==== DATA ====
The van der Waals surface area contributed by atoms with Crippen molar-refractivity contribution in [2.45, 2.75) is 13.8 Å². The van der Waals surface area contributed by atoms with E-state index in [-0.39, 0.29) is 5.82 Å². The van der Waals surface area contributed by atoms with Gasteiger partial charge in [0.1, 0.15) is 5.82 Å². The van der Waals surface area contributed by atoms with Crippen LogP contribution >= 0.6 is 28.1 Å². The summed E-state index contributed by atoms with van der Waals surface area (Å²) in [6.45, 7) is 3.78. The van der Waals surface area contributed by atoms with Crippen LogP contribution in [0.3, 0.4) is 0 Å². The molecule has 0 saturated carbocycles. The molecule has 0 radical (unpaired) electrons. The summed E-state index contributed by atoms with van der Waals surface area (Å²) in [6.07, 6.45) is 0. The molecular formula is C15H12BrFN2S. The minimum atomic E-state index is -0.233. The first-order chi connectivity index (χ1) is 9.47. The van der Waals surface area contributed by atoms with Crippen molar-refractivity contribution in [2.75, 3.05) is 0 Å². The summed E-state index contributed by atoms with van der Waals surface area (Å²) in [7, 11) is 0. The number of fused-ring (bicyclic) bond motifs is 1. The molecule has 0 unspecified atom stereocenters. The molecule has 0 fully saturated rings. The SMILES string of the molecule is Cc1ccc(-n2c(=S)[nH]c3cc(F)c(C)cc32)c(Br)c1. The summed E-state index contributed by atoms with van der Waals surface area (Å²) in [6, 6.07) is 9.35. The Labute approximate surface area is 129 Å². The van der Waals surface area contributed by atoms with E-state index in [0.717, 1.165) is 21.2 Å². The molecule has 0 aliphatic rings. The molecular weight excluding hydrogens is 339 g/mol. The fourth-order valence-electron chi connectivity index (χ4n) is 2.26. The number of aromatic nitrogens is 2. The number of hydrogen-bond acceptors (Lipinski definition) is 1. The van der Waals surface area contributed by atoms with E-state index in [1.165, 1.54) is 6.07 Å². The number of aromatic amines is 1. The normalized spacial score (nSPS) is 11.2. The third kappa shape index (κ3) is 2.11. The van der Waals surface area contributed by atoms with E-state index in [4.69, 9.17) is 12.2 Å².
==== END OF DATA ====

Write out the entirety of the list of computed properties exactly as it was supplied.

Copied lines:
The van der Waals surface area contributed by atoms with Crippen molar-refractivity contribution in [2.45, 2.75) is 13.8 Å². The van der Waals surface area contributed by atoms with E-state index in [-0.39, 0.29) is 5.82 Å². The van der Waals surface area contributed by atoms with Gasteiger partial charge in [0.1, 0.15) is 5.82 Å². The van der Waals surface area contributed by atoms with Crippen LogP contribution >= 0.6 is 28.1 Å². The summed E-state index contributed by atoms with van der Waals surface area (Å²) in [6.45, 7) is 3.78. The van der Waals surface area contributed by atoms with Crippen LogP contribution in [0.3, 0.4) is 0 Å². The molecule has 0 saturated carbocycles. The molecule has 0 radical (unpaired) electrons. The summed E-state index contributed by atoms with van der Waals surface area (Å²) in [6.07, 6.45) is 0. The molecular formula is C15H12BrFN2S. The minimum atomic E-state index is -0.233. The first-order chi connectivity index (χ1) is 9.47. The van der Waals surface area contributed by atoms with Crippen molar-refractivity contribution in [2.75, 3.05) is 0 Å². The summed E-state index contributed by atoms with van der Waals surface area (Å²) in [7, 11) is 0. The number of fused-ring (bicyclic) bond motifs is 1. The molecule has 0 unspecified atom stereocenters. The molecule has 0 fully saturated rings. The SMILES string of the molecule is Cc1ccc(-n2c(=S)[nH]c3cc(F)c(C)cc32)c(Br)c1. The summed E-state index contributed by atoms with van der Waals surface area (Å²) in [6, 6.07) is 9.35. The Labute approximate surface area is 129 Å². The van der Waals surface area contributed by atoms with E-state index in [0.717, 1.165) is 21.2 Å². The molecule has 0 aliphatic rings. The molecular weight excluding hydrogens is 339 g/mol. The fourth-order valence-electron chi connectivity index (χ4n) is 2.26. The number of aromatic nitrogens is 2. The number of hydrogen-bond acceptors (Lipinski definition) is 1. The van der Waals surface area contributed by atoms with E-state index in [1.165, 1.54) is 6.07 Å². The number of aromatic amines is 1. The normalized spacial score (nSPS) is 11.2. The third kappa shape index (κ3) is 2.11. The van der Waals surface area contributed by atoms with E-state index in [4.69, 9.17) is 12.2 Å².